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FILE PHOTO: A view from a helicopter shows Imvepi settlement camp, where South Sudanese who fled civil war are being settled, in northern Uganda June 22, 2017. REUTERS/James Akena

Uganda struggles to cope as one million South Sudanese refugees pour in

Thursday, 17 August 2017 : The number of South Sudanese refugees in Uganda hit one million on Thursday, the United Nations said, as hundreds of desperate families pour across the border every day seeking a haven from the civil war.

The conflict in South Sudan has created Africa’s biggest refugee crisis since the 1994 Rwandan genocide, and U.N. agencies are receiving a fraction of the cash they need to provide food and shelter.

But the crowds keep flowing across rickety wooden bridges near the northwestern Ugandan border town of Busia, staggering under the weight of babies and a few pots or bundles of clothing balanced on their heads.

Women and children make up more than 85 percent of the arrivals.

“Two weeks ago my husband’s uncle was killed,” said Stella Taji, as she trudged barefoot over the bridge, a toddler clinging to her hand. “Since then we’ve been hiding in the bush. We have nothing.”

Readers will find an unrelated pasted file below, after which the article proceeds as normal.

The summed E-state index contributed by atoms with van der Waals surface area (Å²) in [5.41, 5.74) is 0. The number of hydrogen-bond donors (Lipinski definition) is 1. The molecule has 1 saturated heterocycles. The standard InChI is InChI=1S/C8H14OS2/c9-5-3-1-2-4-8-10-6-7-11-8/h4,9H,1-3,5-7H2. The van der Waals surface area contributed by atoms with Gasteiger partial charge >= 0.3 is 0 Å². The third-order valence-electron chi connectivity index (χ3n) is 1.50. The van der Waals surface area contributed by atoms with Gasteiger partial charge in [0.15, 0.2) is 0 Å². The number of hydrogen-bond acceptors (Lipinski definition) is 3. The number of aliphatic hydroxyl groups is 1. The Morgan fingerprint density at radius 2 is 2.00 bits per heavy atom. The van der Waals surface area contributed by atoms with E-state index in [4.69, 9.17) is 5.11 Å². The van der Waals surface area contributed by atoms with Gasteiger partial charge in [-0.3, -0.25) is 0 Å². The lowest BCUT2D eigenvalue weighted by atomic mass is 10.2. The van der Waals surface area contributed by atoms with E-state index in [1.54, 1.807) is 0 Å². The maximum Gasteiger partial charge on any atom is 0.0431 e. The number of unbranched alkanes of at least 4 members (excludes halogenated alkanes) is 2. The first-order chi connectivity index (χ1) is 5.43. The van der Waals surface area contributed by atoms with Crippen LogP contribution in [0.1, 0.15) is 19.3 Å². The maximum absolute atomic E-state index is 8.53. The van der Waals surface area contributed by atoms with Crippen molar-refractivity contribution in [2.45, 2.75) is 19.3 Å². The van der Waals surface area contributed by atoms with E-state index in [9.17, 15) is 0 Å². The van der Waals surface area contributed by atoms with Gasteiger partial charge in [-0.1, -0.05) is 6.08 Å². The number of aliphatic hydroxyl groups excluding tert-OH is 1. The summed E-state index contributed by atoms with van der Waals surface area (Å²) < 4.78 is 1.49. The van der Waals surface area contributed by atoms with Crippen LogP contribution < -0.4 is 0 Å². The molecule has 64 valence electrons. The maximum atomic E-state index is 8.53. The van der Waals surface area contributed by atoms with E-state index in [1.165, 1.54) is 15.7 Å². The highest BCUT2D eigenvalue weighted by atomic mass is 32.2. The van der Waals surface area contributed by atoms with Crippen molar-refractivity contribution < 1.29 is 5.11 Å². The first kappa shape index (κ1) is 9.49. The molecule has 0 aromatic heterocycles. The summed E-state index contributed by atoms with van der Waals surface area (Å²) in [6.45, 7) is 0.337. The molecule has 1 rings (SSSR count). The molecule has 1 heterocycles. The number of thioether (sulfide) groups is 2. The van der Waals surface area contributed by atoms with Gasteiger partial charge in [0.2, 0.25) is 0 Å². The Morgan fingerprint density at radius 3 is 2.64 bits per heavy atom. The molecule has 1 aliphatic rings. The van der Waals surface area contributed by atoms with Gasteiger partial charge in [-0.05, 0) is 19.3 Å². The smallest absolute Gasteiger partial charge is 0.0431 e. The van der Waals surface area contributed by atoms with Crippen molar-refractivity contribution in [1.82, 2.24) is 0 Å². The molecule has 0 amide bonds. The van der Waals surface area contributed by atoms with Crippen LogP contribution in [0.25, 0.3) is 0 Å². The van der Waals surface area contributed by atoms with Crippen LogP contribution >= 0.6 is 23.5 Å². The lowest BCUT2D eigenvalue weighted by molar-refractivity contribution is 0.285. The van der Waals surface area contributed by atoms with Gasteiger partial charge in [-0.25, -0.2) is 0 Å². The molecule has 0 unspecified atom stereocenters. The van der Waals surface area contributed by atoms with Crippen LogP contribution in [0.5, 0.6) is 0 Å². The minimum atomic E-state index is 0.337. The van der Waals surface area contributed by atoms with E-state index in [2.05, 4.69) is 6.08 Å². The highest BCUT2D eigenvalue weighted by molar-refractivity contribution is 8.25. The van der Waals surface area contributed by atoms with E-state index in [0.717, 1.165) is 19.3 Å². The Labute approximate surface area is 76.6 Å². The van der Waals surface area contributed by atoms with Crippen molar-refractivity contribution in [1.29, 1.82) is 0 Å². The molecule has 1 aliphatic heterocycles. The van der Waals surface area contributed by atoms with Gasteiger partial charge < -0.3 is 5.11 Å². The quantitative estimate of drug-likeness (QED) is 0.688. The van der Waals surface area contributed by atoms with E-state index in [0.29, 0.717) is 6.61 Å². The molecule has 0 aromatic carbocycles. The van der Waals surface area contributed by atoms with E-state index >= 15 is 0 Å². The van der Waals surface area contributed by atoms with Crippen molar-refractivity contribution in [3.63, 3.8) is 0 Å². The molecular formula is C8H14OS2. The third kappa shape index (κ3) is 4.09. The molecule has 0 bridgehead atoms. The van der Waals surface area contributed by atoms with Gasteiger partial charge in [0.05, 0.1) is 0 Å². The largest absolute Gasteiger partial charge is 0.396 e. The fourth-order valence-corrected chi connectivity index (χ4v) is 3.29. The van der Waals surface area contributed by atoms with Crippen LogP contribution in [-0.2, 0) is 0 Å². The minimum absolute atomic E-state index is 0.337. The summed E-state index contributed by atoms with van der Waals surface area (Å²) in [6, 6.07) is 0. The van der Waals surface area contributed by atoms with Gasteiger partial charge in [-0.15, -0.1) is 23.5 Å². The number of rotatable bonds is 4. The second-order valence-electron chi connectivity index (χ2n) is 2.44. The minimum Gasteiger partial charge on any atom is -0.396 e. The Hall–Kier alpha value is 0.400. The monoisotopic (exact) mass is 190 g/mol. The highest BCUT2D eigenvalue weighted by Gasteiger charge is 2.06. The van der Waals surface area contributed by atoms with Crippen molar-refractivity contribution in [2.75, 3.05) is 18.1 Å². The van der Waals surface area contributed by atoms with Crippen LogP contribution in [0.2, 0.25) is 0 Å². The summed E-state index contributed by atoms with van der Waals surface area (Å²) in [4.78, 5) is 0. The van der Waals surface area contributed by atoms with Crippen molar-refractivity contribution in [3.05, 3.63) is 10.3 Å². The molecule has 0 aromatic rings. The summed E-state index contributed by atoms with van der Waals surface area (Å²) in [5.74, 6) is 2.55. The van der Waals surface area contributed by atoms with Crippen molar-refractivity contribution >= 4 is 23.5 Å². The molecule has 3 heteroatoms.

Oil-rich South Sudan became the world’s youngest nation in 2011, upon its independence from neighbouring Sudan, but the elation soon evaporated amid corruption and ethnic divisions.

Troops loyal to President Salva Kiir, a Dinka, and forces under former vice president Riek Machar, from the Nuer ethnic group, have battled each other since late 2013, killing tens of thousands and forcing nearly a third of the population of 12 million to flee their homes.

The trickle of refugees into Uganda swelled into a river last year after a shaky Western-backed peace deal between Kiir and Machar collapsed within months.

The conflict has further fragmented since, breeding a patchwork of militias and briefly plunging parts of the country into famine this year.

No one knows how many have died, but an August report by South Africa-based South Sudan Human Rights Observatory said 987 civilians were killed in violence across South Sudan between May and July, mostly by government forces.

“They are slaughtering people with knives,” said Samuel Amule, who trekked for two days to the border to escape government attacks. “They say, ‘If you are staying here, you are a rebel.'”

The U.N. says homes have been burnt with families locked inside, gang rapes are common and boys are often kidnapped to be child soldiers. Gunmen, including South Sudanese rebels, rob those trying to escape.


Source : Internet

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